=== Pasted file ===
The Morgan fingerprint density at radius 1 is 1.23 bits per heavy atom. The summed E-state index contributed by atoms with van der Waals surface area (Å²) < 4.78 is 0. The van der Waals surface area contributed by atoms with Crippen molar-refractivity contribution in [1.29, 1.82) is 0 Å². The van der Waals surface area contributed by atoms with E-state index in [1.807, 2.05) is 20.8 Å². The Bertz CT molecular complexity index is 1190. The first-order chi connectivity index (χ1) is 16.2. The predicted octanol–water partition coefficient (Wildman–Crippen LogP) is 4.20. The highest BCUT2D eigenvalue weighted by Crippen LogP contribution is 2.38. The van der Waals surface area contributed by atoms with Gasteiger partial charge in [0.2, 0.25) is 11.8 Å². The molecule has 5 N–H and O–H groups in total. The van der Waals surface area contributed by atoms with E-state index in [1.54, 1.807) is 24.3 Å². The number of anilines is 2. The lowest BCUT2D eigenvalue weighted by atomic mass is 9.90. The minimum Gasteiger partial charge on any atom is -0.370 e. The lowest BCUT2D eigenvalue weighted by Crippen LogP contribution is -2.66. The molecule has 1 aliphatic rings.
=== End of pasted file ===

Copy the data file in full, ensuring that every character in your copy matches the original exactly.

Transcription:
The Morgan fingerprint density at radius 1 is 1.23 bits per heavy atom. The summed E-state index contributed by atoms with van der Waals surface area (Å²) < 4.78 is 0. The van der Waals surface area contributed by atoms with Crippen molar-refractivity contribution in [1.29, 1.82) is 0 Å². The van der Waals surface area contributed by atoms with E-state index in [1.807, 2.05) is 20.8 Å². The Bertz CT molecular complexity index is 1190. The first-order chi connectivity index (χ1) is 16.2. The predicted octanol–water partition coefficient (Wildman–Crippen LogP) is 4.20. The highest BCUT2D eigenvalue weighted by Crippen LogP contribution is 2.38. The van der Waals surface area contributed by atoms with Gasteiger partial charge in [0.2, 0.25) is 11.8 Å². The molecule has 5 N–H and O–H groups in total. The van der Waals surface area contributed by atoms with E-state index in [1.54, 1.807) is 24.3 Å². The number of anilines is 2. The lowest BCUT2D eigenvalue weighted by atomic mass is 9.90. The minimum Gasteiger partial charge on any atom is -0.370 e. The lowest BCUT2D eigenvalue weighted by Crippen LogP contribution is -2.66. The molecule has 1 aliphatic rings.